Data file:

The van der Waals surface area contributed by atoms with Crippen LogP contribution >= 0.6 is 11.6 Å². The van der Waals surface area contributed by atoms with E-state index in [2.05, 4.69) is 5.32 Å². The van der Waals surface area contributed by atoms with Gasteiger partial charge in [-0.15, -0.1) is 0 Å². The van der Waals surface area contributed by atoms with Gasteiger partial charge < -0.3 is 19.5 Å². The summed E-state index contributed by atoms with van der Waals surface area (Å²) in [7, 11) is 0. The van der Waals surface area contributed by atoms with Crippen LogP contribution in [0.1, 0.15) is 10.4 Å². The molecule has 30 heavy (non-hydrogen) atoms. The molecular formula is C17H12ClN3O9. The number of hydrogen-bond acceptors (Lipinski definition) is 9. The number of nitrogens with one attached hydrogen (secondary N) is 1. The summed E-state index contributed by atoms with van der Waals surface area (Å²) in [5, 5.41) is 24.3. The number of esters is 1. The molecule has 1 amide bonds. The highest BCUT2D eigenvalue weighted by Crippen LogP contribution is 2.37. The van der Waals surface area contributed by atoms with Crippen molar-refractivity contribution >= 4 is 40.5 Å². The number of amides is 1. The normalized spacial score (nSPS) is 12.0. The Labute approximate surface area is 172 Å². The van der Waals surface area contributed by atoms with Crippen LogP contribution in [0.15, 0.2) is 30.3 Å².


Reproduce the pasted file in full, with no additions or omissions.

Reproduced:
The van der Waals surface area contributed by atoms with Crippen LogP contribution >= 0.6 is 11.6 Å². The van der Waals surface area contributed by atoms with E-state index in [2.05, 4.69) is 5.32 Å². The van der Waals surface area contributed by atoms with Gasteiger partial charge in [-0.15, -0.1) is 0 Å². The van der Waals surface area contributed by atoms with Gasteiger partial charge < -0.3 is 19.5 Å². The summed E-state index contributed by atoms with van der Waals surface area (Å²) in [7, 11) is 0. The van der Waals surface area contributed by atoms with Crippen LogP contribution in [0.1, 0.15) is 10.4 Å². The molecule has 30 heavy (non-hydrogen) atoms. The molecular formula is C17H12ClN3O9. The number of hydrogen-bond acceptors (Lipinski definition) is 9. The number of nitrogens with one attached hydrogen (secondary N) is 1. The summed E-state index contributed by atoms with van der Waals surface area (Å²) in [5, 5.41) is 24.3. The number of esters is 1. The molecule has 1 amide bonds. The highest BCUT2D eigenvalue weighted by Crippen LogP contribution is 2.37. The van der Waals surface area contributed by atoms with Crippen molar-refractivity contribution >= 4 is 40.5 Å². The number of amides is 1. The normalized spacial score (nSPS) is 12.0. The Labute approximate surface area is 172 Å². The van der Waals surface area contributed by atoms with Crippen LogP contribution in [0.15, 0.2) is 30.3 Å².